The amendment offered is eminently proper in itself, is as necessary to the interests of Freedom as of Slavery, and at the same time, its adoption would go far to soothe the excited public feeling of the South, strengthen the hands of the friends of Union, and restore peace and harmony to the country. We cannot imagine a solid objection to it, and it may be hoped that it will be ratified by all the States.

A month prior to the outbreak of the Civil War, President Abraham Lincoln transmitted the amendment to each state's governor, noting in his March 16th letter that President Buchanan had approved it. 

To His Excellency, The Governor of the State of North Carolina, Raleigh\
Washington, March 16, 1861
I transmit an authenticate copy of a Joint Resolution to amend the Constitution of the United States, adopted by Congress and approved on the 2d of March, 1861, by James Buchanan, President. 
I have the honor to be, 
Your Excellency's obedient servant,
By the President:  Abraham Lincoln
William H Seward, Secretary of State

This final attempt to salvage the union without bloodshed failed with the firing on Fort Sumter on April 12, 1861. The remaining southern states, despite Kentucky’s ratification on April 4, 1861, chose secession over the amendment’s pending adoption.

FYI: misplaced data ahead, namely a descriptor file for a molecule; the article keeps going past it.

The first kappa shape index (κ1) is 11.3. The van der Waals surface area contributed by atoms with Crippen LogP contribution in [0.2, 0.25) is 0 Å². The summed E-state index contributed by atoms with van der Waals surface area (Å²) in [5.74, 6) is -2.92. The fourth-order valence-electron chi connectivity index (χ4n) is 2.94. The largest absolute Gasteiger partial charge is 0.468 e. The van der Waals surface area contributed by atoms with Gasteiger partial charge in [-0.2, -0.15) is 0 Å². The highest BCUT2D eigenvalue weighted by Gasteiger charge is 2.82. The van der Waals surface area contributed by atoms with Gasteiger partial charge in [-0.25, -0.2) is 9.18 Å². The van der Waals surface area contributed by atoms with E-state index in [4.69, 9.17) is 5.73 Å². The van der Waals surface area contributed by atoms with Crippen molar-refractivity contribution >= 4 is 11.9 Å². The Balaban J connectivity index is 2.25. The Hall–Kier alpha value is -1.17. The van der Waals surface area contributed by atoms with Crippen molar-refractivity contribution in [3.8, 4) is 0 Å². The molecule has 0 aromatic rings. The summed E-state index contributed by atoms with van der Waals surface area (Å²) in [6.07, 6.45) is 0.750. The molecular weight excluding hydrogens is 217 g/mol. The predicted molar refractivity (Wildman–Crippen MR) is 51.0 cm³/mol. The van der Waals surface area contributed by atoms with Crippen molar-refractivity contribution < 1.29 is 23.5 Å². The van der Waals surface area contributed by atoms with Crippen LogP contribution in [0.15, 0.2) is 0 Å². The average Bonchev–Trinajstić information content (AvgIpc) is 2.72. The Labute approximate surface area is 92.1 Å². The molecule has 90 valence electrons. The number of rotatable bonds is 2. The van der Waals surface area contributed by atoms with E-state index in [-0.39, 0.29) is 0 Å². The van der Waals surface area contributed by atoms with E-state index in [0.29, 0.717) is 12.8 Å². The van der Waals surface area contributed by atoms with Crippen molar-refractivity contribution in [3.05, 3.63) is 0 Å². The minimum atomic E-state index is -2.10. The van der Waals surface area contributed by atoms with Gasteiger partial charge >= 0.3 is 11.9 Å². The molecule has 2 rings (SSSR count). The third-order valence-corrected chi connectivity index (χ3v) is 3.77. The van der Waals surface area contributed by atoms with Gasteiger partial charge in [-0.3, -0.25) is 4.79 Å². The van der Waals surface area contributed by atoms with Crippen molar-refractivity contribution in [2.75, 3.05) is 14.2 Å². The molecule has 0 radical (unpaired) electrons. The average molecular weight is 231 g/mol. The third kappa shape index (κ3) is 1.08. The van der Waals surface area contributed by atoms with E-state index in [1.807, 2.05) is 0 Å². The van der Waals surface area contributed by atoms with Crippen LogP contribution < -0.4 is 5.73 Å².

Virginia seceded on April 17th, 1861
Arkansas seceded on May 6th, 1861
North Carolina seceded on May 20th, 1861
Tennessee seceded on June 8th, 1861

Five States, despite the outbreak of war, followed suit and ratified the proposed 13th amendment:

Kentucky ratified April 4, 1861
Ohio ratified May 13, 1861
Rhode Island ratified May 31, 1861
Maryland ratified  January 10, 1862
Virginia ratified  February 13, 1862*
Illinois ratified February 14, 1862

*Known as "Restored Government of Virginia" this state was comprised of counties in Northern Virginia and those that later became West Virginia in 1863. 

To this day, I still wonder why CSA scholars that maintain slavery was not the primary cause of secession do not pose these two questions to their detractors:  Why did the Southern States choose to secede and wage a civil war when the ratification of the proposed 13th Amendment in 1861 would have institutionalized slavery and indentured servitude?  Was secession really just about slavery? 

The current “social justice” inoculation of the journalists, community leaders, presidents, vice presidents, congressional and state officials who proposed and/or supported this most deplorable constitutional amendment should be examined.   In the current national debate, it is important that all sides of this question be addressed including the character of those do called “abolitionists” who sought to preserve the institution of slavery with the ratification of the original Thirteenth Amendment.    

Stanley Yavneh Klos, Assistant  Director & Visiting Professor
University Honors Program, Special Projects
Loyola University New Orleans
6363 St. Charles Ave.
Campus Box 75
New Orleans, LA 70118-6195